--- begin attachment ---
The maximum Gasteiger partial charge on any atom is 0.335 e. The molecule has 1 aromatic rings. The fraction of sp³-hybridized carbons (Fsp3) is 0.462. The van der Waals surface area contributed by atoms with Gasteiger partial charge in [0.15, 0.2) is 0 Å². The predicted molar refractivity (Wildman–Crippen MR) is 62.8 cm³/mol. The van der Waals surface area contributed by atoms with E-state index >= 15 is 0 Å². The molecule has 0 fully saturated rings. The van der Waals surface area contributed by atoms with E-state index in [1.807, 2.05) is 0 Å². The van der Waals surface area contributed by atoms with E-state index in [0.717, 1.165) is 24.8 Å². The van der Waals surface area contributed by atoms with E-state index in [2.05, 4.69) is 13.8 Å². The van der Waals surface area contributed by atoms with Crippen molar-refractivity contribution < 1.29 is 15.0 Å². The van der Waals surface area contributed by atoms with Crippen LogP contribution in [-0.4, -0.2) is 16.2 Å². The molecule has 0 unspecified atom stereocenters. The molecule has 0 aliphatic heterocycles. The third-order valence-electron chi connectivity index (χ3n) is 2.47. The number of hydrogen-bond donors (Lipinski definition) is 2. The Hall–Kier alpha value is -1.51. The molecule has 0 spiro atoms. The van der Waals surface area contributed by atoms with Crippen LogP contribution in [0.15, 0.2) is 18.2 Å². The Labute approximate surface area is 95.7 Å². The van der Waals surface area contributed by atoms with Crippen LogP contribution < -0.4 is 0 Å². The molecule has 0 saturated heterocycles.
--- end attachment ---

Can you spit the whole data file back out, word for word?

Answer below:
The maximum Gasteiger partial charge on any atom is 0.335 e. The molecule has 1 aromatic rings. The fraction of sp³-hybridized carbons (Fsp3) is 0.462. The van der Waals surface area contributed by atoms with Gasteiger partial charge in [0.15, 0.2) is 0 Å². The predicted molar refractivity (Wildman–Crippen MR) is 62.8 cm³/mol. The van der Waals surface area contributed by atoms with E-state index >= 15 is 0 Å². The molecule has 0 fully saturated rings. The van der Waals surface area contributed by atoms with E-state index in [1.807, 2.05) is 0 Å². The van der Waals surface area contributed by atoms with E-state index in [0.717, 1.165) is 24.8 Å². The van der Waals surface area contributed by atoms with E-state index in [2.05, 4.69) is 13.8 Å². The van der Waals surface area contributed by atoms with Crippen molar-refractivity contribution < 1.29 is 15.0 Å². The van der Waals surface area contributed by atoms with Crippen LogP contribution in [-0.4, -0.2) is 16.2 Å². The molecule has 0 unspecified atom stereocenters. The molecule has 0 aliphatic heterocycles. The third-order valence-electron chi connectivity index (χ3n) is 2.47. The number of hydrogen-bond donors (Lipinski definition) is 2. The Hall–Kier alpha value is -1.51. The molecule has 0 spiro atoms. The van der Waals surface area contributed by atoms with Crippen LogP contribution in [0.15, 0.2) is 18.2 Å². The Labute approximate surface area is 95.7 Å². The van der Waals surface area contributed by atoms with Crippen LogP contribution < -0.4 is 0 Å². The molecule has 0 saturated heterocycles.